The task management system 100 is preferably configured to perform computer-implemented tasks according to weights associated with the computer-implemented tasks. For example, the task management system 100 may be configured to use the weights to affect which tasks the task management system 100 performs, and the task management system 100 may be configured to use the weights to affect how often the task management system 100 performs the tasks.

The task management system 100 may include a task group data creation module 102, a task group selection module 104, a value generation module 106, a task selection module 108, and a task performance module 110. The task management system 100 may also include one or more storage devices and task group data 112, which may be stored on the one or more storage devices. The task group data 112 may include task data 114 and weight data 116. The task data 114 preferably indicates a computer-implemented task, and the weight data 116 preferably indicates a weight that may be used to affect whether the computer-implemented task is performed and/or how often the computer-implemented task is performed. As discussed in further detail below, the task management system 100 may use the task group data 112 to affect which tasks the task management system 100 performs and/or to affect how often the task management system 100 performs the tasks.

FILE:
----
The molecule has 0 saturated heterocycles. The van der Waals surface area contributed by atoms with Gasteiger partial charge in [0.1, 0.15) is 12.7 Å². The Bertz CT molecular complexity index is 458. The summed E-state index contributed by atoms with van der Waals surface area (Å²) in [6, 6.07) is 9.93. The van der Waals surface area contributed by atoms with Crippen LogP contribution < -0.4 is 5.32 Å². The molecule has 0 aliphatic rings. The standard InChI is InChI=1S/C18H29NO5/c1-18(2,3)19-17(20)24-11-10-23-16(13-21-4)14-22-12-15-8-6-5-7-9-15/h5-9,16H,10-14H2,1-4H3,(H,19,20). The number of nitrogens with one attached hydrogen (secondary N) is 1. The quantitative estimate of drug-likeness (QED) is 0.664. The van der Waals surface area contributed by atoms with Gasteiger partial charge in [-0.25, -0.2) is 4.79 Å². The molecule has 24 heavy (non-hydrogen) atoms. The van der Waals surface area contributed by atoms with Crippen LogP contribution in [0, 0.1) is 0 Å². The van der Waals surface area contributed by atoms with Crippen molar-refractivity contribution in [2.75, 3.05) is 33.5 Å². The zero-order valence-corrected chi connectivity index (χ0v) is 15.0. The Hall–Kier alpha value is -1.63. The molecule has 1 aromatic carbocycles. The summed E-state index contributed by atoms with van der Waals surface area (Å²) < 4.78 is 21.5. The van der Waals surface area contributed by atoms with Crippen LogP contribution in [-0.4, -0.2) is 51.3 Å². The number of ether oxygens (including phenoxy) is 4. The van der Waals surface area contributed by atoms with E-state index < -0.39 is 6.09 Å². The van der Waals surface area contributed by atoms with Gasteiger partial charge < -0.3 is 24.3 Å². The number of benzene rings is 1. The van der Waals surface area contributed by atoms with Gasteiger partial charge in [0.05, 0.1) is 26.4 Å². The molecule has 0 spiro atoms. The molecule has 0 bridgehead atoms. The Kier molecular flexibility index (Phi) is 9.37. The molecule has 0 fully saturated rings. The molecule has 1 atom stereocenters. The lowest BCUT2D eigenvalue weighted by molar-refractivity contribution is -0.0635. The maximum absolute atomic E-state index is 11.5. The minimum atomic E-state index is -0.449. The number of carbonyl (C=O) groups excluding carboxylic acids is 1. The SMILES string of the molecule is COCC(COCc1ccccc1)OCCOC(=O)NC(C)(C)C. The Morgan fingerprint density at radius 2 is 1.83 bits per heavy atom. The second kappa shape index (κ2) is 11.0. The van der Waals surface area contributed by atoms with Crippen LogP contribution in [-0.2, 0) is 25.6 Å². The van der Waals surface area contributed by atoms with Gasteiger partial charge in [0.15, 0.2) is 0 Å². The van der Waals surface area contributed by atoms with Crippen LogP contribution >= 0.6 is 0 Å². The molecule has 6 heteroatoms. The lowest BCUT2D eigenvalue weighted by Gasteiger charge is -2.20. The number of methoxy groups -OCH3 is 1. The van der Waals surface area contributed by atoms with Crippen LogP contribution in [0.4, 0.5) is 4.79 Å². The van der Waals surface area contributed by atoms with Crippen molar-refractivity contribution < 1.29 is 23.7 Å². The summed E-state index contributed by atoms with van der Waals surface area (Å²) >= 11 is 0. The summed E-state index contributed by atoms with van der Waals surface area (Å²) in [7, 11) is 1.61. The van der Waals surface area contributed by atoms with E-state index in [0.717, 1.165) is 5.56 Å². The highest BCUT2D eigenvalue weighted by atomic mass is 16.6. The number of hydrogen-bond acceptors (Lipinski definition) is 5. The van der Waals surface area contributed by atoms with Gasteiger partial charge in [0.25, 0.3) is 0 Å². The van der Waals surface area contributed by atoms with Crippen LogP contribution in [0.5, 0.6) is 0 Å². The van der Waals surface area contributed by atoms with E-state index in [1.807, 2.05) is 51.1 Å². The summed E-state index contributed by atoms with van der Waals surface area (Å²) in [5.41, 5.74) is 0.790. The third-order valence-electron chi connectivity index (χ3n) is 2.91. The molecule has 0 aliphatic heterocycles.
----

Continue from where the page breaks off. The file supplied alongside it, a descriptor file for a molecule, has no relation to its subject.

As shown in FIGS. 2-5, the task group data creation module 102, the task group selection module 104, the value generation module 106, the task selection module 108, and the task performance module 110 preferably may perform some or all of a method 118; however, some or all of the method 118 may be performed by the task group data creation module 102; the task group selection module 104; the value generation module 106; the task selection module 108; the task performance module 110; one or more other suitable modules, systems, and the like; or any suitable combination of one or more thereof. Of course, the entire method 118 need not be performed; and any part or parts of the method 118 may be performed to provide a useful method 118.

As shown in FIG. 2, the task group data creation module 102 may, at a block 120, create a first weighted group of tasks to be performed in response to a first triggering condition and may, at a block 122, create a second weighted group of tasks to be performed in a response to a second triggering condition.